If you want to keep your corporate presentation easily editable and make sure it can travel outside your organization, you need to use “safe” fonts. Safe fonts are those fonts that are available in all editions of the presentation software you are using.
If you use PowerPoint there are about 44 safe fonts that are available regardless if you are using PowerPoint 2003 for PC or PowerPoint 2011 for Mac and so on. 44 fonts are not that many, so if you want to keep it safe – you also need to stretch your creativity and think outside the font box.
Designing natively in PowerPoint will make things easier down the road when it comes to corporate presentations. We are always trying to show our clients that there are ways to do a lot of things within PowerPoint.
The other day we got an invitation to the upcoming Portfolio Show at the Art Institute of California – Sacramento. This is an event where future employers can meet upcoming potential employees (check out the website here) and see their creative work.
We also happened to have an extensive discussion about the restraints of the 44 safe fonts, so we decided to use the Art Institute’s invitation as a challenge and show what could be done inside of PowerPoint. Let’s pretend its header should be used as, say, a title page for a presentation on this topic.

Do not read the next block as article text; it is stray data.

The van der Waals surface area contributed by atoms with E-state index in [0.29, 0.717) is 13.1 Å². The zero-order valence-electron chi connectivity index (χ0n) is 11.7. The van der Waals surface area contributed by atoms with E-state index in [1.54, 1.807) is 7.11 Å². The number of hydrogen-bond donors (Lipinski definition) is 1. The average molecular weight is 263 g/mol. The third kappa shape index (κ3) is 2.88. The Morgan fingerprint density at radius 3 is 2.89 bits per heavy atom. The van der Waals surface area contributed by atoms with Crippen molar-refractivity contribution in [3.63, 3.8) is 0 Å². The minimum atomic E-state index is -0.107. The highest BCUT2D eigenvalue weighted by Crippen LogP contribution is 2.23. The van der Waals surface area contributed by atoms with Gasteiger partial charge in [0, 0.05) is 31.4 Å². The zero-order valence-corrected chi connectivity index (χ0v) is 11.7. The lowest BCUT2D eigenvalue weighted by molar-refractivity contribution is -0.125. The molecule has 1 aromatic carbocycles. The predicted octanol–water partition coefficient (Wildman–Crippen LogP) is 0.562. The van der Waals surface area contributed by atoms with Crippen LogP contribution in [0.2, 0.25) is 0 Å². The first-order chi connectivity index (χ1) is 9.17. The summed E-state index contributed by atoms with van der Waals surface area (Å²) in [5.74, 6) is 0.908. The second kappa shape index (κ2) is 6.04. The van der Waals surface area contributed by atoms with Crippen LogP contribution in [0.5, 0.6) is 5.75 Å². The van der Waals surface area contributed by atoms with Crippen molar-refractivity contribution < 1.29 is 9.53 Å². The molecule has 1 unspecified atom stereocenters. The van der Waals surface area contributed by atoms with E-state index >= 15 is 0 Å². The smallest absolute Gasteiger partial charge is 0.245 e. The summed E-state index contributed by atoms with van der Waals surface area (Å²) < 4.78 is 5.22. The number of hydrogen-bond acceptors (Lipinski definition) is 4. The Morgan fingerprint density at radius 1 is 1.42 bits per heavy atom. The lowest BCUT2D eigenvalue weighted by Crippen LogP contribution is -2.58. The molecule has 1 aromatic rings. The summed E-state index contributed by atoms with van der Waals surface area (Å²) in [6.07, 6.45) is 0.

Using the list of the 44 safe fonts (see a list here), we quickly made four versions of what this could have looked like. We only used safe fonts such as Impact, Euphemia, Century Gothic, Franklin Gothic and Arial. Maybe not the most creative fonts compared to what is out there – but – we know they are safe.
You can get inspired by typography designs all around us – like this Lincoln Insurance add. They use custom fonts in the design – what would it look like if we would try to recreate something similar using the standard fonts in PowerPoint?
Using combos of these fonts, letter spacing, converting text to objects (and making it possible to make letters transparent), we made a couple of examples – everything made inside of PowerPoint, not using any other software. The original still stands out – but you can come a long way with just PowerPoint – and that’s our main point.
Do you need help with thinking outside the box when it comes to the use of fonts in PowerPoint for your corporate presentations? Don’t hesitate to contact us today!